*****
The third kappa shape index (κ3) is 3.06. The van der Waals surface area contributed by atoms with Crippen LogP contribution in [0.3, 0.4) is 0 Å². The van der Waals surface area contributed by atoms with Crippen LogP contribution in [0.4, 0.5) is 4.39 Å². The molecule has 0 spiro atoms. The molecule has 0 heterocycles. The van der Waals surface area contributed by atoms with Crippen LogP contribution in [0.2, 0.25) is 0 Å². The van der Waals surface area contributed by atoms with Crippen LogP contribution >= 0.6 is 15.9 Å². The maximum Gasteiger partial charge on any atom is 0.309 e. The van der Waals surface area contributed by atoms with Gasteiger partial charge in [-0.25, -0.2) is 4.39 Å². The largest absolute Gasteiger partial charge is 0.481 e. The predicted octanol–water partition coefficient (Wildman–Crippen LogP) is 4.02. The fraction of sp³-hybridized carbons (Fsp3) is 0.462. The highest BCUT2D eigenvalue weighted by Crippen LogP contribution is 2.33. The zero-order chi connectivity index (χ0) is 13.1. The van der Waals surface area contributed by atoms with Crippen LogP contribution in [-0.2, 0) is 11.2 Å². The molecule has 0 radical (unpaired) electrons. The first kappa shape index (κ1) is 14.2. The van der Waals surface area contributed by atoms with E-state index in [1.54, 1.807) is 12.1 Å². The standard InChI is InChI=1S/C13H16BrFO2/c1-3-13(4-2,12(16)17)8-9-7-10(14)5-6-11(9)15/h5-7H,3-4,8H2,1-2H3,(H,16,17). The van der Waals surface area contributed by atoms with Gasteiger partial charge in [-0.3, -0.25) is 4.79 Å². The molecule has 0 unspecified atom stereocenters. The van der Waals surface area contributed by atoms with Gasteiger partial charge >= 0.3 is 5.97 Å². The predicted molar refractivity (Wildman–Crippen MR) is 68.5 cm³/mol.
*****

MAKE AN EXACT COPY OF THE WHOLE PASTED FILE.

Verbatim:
The third kappa shape index (κ3) is 3.06. The van der Waals surface area contributed by atoms with Crippen LogP contribution in [0.3, 0.4) is 0 Å². The van der Waals surface area contributed by atoms with Crippen LogP contribution in [0.4, 0.5) is 4.39 Å². The molecule has 0 spiro atoms. The molecule has 0 heterocycles. The van der Waals surface area contributed by atoms with Crippen LogP contribution in [0.2, 0.25) is 0 Å². The van der Waals surface area contributed by atoms with Crippen LogP contribution >= 0.6 is 15.9 Å². The maximum Gasteiger partial charge on any atom is 0.309 e. The van der Waals surface area contributed by atoms with Gasteiger partial charge in [-0.25, -0.2) is 4.39 Å². The largest absolute Gasteiger partial charge is 0.481 e. The predicted octanol–water partition coefficient (Wildman–Crippen LogP) is 4.02. The fraction of sp³-hybridized carbons (Fsp3) is 0.462. The highest BCUT2D eigenvalue weighted by Crippen LogP contribution is 2.33. The zero-order chi connectivity index (χ0) is 13.1. The van der Waals surface area contributed by atoms with Crippen LogP contribution in [-0.2, 0) is 11.2 Å². The molecule has 0 radical (unpaired) electrons. The first kappa shape index (κ1) is 14.2. The van der Waals surface area contributed by atoms with E-state index in [1.54, 1.807) is 12.1 Å². The standard InChI is InChI=1S/C13H16BrFO2/c1-3-13(4-2,12(16)17)8-9-7-10(14)5-6-11(9)15/h5-7H,3-4,8H2,1-2H3,(H,16,17). The van der Waals surface area contributed by atoms with Gasteiger partial charge in [-0.3, -0.25) is 4.79 Å². The molecule has 0 unspecified atom stereocenters. The van der Waals surface area contributed by atoms with Gasteiger partial charge >= 0.3 is 5.97 Å². The predicted molar refractivity (Wildman–Crippen MR) is 68.5 cm³/mol.